03/11/2013

As many will know, I am lately very involved with the history of my family. Currently it is only the family from my fathers side, but I hope this will change soon. And it is good to be in contact with my family again. Lots of nice folks and thanks to them I know now a lot more about my family through the stories and photo’s they share. This article is about something I learned from my nephew Peter.

My grandmother died on 22th March 1963, not even a month before I was born (I was born on 17th April 1963). So I never knew my grandmother. I have seen lately many pictures of her. On the picture below she is together with my grandfather and my mother…

Peter told me that in 1963, when my grandmother died, there was in Amsterdam a shortage on places to bury people. So my grandmother was not buried in Amsterdam, but in Diemen. Diemen is a town close to Amsterdam.
But I learned something else from him. It is 50 year ago when my grandmother passed away. And normally after such a long time a grave will be cleared. Although I really never thought about it, that would be what I expected to have happened to the grave of my grandmother. It is a little bit different!
Yes, the grave is not there anymore. but the headstone is still there…

And although I have seen pictures of this headstone, I wanted to go there myself.

Peter gave me detailed information on the location of the headstone (Google Earth is a very handy tool). So yesterday Marion, who felt luckily after a good night sleep better again, and I went to Diemen to visit the graveyard where my grandmothers headstone was located. It is on the graveyard belonging a Catholic church called “Schuilkerk De Hoop” (or to be more precise, de “Sint Petrus Banden”-church). Later more about this church.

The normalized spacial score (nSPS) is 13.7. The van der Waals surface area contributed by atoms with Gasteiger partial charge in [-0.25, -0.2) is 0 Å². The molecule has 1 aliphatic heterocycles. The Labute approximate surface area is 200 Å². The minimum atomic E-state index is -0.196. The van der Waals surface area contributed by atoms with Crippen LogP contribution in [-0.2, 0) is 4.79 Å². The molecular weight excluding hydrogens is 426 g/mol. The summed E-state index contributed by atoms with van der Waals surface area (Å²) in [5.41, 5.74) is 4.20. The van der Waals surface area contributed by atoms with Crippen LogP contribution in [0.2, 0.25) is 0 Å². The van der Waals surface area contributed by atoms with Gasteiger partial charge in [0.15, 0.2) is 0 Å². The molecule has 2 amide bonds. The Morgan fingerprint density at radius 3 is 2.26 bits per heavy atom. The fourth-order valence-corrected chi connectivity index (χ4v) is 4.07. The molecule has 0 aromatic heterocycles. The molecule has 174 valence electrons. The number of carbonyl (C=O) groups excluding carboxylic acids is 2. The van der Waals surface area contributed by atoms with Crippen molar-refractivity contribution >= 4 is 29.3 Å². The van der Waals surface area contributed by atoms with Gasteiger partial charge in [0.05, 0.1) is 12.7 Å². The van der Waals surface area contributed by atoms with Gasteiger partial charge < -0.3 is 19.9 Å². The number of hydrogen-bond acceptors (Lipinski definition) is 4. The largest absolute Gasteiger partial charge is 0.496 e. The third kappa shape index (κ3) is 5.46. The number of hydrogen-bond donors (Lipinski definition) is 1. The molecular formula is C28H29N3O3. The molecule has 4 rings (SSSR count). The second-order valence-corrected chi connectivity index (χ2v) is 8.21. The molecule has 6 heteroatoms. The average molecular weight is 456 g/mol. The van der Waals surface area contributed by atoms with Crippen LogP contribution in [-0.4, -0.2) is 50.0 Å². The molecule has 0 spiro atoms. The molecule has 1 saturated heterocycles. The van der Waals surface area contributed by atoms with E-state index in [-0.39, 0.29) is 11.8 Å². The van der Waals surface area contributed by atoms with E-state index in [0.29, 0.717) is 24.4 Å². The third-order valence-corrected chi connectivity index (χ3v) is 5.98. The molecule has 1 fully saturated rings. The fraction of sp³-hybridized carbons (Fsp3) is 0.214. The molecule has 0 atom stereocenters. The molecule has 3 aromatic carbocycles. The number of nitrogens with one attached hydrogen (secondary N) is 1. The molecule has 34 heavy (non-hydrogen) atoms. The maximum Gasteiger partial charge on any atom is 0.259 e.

We needed a little time to locate the headstone, we were looking in the wrong direction along the wall of the church where the headstones of cleared graves where located. But when I turned around I saw the headstone right away. Anyway, it was nice to see this headstone. After all it the one of the few direct links I have to my grandmother, apart from pictures and stories.

It is weird that this headstone is still there after all this time. But I am happy about it.

But there is more. Something Peter already told me and my nephew Paul added pictures to it…
My grandfather passed away in 1971 and he was buried in Amsterdam. His grave was after a certain time also cleared. But the headstone of his grave was moved to Diemen to be placed at the headstone of my grandmother. A beautiful gesture in my opinion. Sadly when the graveyard was renovated the headstone of my grandfather had to be removed.

When looking at the pictures, it shows that the years left their mark on the headstone of my grandmother. Logical of course, nature has its ways…

Anyway it feels good to have been there. And thanks to my family I have also now my grandmothers mortuary card, obituary and her family card of the Amsterdam City Archive. And lots of pictures of course. Specially the wedding-picture of my grandparents I like.

But being there at that church, another interest I have waked up. I love old historical buildings. And even being an convinced atheist, I like (old) churches that have a history.
The name of the church (or rather the building next to the church) “Schuilkerk” showed there was something about that place. My dictionary translates “Schuilkerk” to clandestine church, which seems to be a way better translation as the “hidden church” of Google Translate (I always have a distrust towards Google Translate).

Well, here is the story (short version though). After the reformation in the 16 century it was not possible for Catholics to openly profess their religion. Therefore they met in buildings that were not recognisable as churches, so called “Schuilkerken”.
The first “Schuilkerk” of Diemen was located at the Overdiemen-street. But later in 1786 a new “Schuilkerk” was created with the optimistic name “De Hoop” (The Hope).

In 1798 the ban on the Catholic religion was lifted. In 1910 “De Hoop” became to small and was the current “Sint Petrus Banden”-church built. There is one thing I have never seen before on a church and that is the way the clock is built as a billboard against the tower (see picture below).
The graveyard with my grandmothers headstone is located behind this church.

Well, apart visiting the graveyard with my grandmothers headstone, I learned something about Dutch history again. I like that.


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